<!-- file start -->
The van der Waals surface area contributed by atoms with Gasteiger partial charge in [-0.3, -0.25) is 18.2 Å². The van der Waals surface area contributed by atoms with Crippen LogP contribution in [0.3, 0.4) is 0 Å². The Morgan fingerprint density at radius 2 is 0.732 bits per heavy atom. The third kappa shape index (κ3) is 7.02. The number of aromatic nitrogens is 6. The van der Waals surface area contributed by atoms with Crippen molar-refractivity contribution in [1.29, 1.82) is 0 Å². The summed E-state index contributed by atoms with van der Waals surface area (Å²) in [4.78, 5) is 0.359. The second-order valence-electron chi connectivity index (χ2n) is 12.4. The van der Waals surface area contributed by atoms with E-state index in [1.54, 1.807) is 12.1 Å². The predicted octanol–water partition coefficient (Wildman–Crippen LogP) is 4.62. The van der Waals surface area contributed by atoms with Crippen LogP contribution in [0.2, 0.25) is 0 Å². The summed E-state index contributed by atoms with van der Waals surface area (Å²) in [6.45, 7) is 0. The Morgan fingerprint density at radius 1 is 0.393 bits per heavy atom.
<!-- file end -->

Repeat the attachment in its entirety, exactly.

The van der Waals surface area contributed by atoms with Gasteiger partial charge in [-0.3, -0.25) is 18.2 Å². The van der Waals surface area contributed by atoms with Crippen LogP contribution in [0.3, 0.4) is 0 Å². The Morgan fingerprint density at radius 2 is 0.732 bits per heavy atom. The third kappa shape index (κ3) is 7.02. The number of aromatic nitrogens is 6. The van der Waals surface area contributed by atoms with Crippen molar-refractivity contribution in [1.29, 1.82) is 0 Å². The summed E-state index contributed by atoms with van der Waals surface area (Å²) in [4.78, 5) is 0.359. The second-order valence-electron chi connectivity index (χ2n) is 12.4. The van der Waals surface area contributed by atoms with E-state index in [1.54, 1.807) is 12.1 Å². The predicted octanol–water partition coefficient (Wildman–Crippen LogP) is 4.62. The van der Waals surface area contributed by atoms with Crippen LogP contribution in [0.2, 0.25) is 0 Å². The summed E-state index contributed by atoms with van der Waals surface area (Å²) in [6.45, 7) is 0. The Morgan fingerprint density at radius 1 is 0.393 bits per heavy atom.